1. Control- Can your muscles activate when they need to, in the way that they need to

  2. Strength- Are your muscles able to generate sufficient force for your task

  3. Power- How quickly can your muscles generate force

  4. Endurance- How long can your muscles continue to perform at a sufficient level

By working on these 4 domains, you will give yourself a fighting chance at successfully coming back from injury… BUT how much in common does a quiet (or not so quiet) gym have with a loud, raining, cold rugby field where there are 15 large humans trying to tackle you? It is not the same.

You have trained the characteristics that underpin muscle performance, which is a great start. However, now you need to train your muscles to be able to perform high level coordinated efforts specific to your sport.

The one common coordinated effort

What do AFL, soccer, netball, hockey, rugby, tennis, and basketball all have in common?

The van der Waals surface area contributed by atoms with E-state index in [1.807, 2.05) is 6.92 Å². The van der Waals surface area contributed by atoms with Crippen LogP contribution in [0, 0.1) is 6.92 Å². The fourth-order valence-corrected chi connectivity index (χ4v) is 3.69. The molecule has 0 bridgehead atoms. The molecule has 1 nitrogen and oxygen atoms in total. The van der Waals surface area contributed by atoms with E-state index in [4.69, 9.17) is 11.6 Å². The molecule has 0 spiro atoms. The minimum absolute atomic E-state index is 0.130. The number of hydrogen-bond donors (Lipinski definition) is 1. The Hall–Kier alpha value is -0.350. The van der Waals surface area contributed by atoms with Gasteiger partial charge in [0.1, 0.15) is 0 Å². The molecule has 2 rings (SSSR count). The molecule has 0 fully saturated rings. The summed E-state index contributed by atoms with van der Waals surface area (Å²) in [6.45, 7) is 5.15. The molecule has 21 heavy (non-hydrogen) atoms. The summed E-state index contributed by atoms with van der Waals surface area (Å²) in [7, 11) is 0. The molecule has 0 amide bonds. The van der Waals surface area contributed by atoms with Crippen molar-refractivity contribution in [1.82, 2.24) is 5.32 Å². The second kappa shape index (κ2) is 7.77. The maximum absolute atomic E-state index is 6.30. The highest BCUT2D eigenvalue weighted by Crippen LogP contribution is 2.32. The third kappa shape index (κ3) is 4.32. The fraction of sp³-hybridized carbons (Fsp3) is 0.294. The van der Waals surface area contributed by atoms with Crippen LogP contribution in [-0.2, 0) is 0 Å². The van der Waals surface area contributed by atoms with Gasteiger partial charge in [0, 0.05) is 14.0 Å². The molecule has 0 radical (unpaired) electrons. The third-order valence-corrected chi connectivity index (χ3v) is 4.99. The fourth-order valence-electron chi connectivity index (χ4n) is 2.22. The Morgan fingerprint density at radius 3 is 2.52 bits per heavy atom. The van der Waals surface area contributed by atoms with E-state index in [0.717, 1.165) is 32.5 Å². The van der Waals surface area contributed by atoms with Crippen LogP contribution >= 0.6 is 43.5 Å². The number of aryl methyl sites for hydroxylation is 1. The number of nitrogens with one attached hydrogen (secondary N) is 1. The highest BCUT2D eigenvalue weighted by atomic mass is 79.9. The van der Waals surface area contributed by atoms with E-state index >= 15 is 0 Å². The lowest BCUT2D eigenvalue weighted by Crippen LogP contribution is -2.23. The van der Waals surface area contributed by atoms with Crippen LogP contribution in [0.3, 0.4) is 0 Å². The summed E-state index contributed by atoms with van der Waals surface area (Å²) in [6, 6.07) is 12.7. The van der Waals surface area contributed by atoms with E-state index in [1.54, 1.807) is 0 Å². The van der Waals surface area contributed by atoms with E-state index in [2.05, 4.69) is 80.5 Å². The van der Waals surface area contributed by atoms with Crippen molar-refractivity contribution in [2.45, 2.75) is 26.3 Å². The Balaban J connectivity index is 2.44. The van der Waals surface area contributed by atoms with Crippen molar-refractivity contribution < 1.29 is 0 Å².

The ability to stop quickly and effectively is one of the most overlooked elements to competing in sport. It is also arguably one of the most important when we think about injuries such as ACL injury in the knee.

Stopping does not just include coming to a standstill from running but is also important for change of direction. Anytime that you run and change direction, you will use one leg to absorb all the force you have generated in your current direction, so you can then propel yourself in another… that takes a great deal of stopping force. If you do not train your ability to stop during your return to sport journey, then you are exposing yourself to an increased injury risk.

So how do we get better at stopping?

  1. You must get strong. To absorb large forces to stop, you need to be able to generate an equally large force

  2. You must have power, or be able to produce that force quickly.. It is important to remember though that you must have a very high base level of strength before you begin to train your power, so the order of this is important.

After you have achieved a sufficient level of both strength and power you can begin to work on your stopping ability.